The painting depicts a group of American settlers attempting to defend themselves against attack by a band of Native Americans. A covered wagon pulled by two horses is at the center of the composition; at left, two Native Americans attack the wagon with war clubs and tomahawks; a figure on the lead horse points a pistol directly at the head of one of his attackers, while a figure at the rear of the wagon shoots another attacker. At right other warriors on horseback ride past the train shooting arrows and wielding tomahawks.
“The Attack on an Emigrant Train” was inspired by the writing of Gabriel Ferry, a contemporary French chronicler of the Gold Rush, and depicts a caravan of American pioneer gold-diggers crossing a prairie, defending themselves against attack by a band of Native Americans. Wimar portrays the Native American as a foe who symbolized hostility and was an obstruction in the path of American progress and territorial expansion.
Black and white gelatin silver print capturing a man and woman embracing surrounded by pedestrians and below a movie theater marquee bearing the words "Kiss me, stupid."
From Meyerowitz's earliest works reflecting the influence of photographers Robert Frank and Garry Winogrand in the tradition of black and white street photography. The work captures a couple's embrace on New Year's Eve beneath a theater marquee and reflect's Meyerowitz's interest in the spontaneous and human elements of street photography subjects.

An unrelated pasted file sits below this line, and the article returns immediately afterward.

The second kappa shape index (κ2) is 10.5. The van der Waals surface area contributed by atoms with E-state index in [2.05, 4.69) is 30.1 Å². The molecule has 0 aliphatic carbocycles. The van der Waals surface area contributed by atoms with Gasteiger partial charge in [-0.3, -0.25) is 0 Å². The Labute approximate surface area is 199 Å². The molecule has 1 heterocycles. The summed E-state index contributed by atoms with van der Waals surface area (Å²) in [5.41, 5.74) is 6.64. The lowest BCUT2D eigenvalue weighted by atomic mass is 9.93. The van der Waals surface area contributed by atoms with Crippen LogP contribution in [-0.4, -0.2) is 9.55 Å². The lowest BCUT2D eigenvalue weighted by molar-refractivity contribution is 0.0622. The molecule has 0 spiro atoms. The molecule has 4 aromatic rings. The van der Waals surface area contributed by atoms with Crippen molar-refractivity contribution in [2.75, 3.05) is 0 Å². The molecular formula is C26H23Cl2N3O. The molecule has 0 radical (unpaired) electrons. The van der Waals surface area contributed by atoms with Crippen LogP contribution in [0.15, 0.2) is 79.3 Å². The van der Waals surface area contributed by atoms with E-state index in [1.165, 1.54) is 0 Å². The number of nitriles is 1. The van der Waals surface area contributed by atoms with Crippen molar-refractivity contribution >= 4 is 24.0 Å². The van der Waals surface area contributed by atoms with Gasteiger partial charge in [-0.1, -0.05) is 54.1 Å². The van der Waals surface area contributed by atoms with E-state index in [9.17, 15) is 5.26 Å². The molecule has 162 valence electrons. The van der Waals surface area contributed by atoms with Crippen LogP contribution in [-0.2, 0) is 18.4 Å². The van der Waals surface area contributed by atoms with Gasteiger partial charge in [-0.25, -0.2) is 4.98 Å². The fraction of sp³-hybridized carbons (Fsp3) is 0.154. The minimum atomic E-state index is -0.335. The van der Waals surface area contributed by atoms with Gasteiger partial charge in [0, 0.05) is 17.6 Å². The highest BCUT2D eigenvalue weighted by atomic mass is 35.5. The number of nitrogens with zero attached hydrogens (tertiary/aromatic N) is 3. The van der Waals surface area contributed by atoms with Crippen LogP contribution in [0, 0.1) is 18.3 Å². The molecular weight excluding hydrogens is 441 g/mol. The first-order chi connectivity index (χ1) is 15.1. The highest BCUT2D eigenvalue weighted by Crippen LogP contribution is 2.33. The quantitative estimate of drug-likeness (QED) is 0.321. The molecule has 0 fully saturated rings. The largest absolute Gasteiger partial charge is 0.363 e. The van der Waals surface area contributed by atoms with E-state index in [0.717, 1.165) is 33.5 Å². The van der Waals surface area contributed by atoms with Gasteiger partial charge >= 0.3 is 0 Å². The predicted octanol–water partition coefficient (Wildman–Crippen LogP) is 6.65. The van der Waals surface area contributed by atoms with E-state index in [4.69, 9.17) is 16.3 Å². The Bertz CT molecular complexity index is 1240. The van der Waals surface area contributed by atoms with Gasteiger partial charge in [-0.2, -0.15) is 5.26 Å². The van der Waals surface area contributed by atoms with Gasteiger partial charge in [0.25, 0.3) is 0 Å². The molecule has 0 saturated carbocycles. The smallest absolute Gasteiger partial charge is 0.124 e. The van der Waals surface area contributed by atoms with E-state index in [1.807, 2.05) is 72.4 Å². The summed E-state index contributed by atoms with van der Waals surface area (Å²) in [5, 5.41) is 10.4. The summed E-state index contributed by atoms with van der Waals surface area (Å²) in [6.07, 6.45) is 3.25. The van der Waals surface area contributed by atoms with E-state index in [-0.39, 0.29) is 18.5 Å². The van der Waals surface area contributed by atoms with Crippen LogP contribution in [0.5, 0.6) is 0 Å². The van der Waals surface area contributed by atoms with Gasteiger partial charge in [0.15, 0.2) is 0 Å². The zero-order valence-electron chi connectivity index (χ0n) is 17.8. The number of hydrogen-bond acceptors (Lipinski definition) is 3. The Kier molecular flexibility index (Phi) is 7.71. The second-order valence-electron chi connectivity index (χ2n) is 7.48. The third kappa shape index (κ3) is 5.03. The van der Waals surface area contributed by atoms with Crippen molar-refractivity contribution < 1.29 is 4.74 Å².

A young woman at the left stands at the threshold of a stone doorway; in the interior beyond her, a woman in a white cap is preparing a jar at a desk or counter. Above the desk is a row of jars on a shelf.
"La Marchande de Moutarde" is an early example of Whistler's interest in showing views through the frames of doorways. Here the sense of depth from the threshold to the woman inside the room is minimized (especially compared with "The Kitchen") in favor of intense patterning of all the surfaces--an approach that tends to flatten space. The composition is based on two drawings executed in Cologne, Germany during the walking tour Whistler took w/ Delannoy.
A full-body costume and mask depicting a human figure.
This costume and mask depcits bwoom, a character from the trio of royal Kuba masks. Bwoom represents a number of impediments to the Kuba founding king: the king's younger brother, commoners, or a magical trickster/pygmy. Bwoom represents the autochthonous, pre-dynastic political powers that the king overcomes.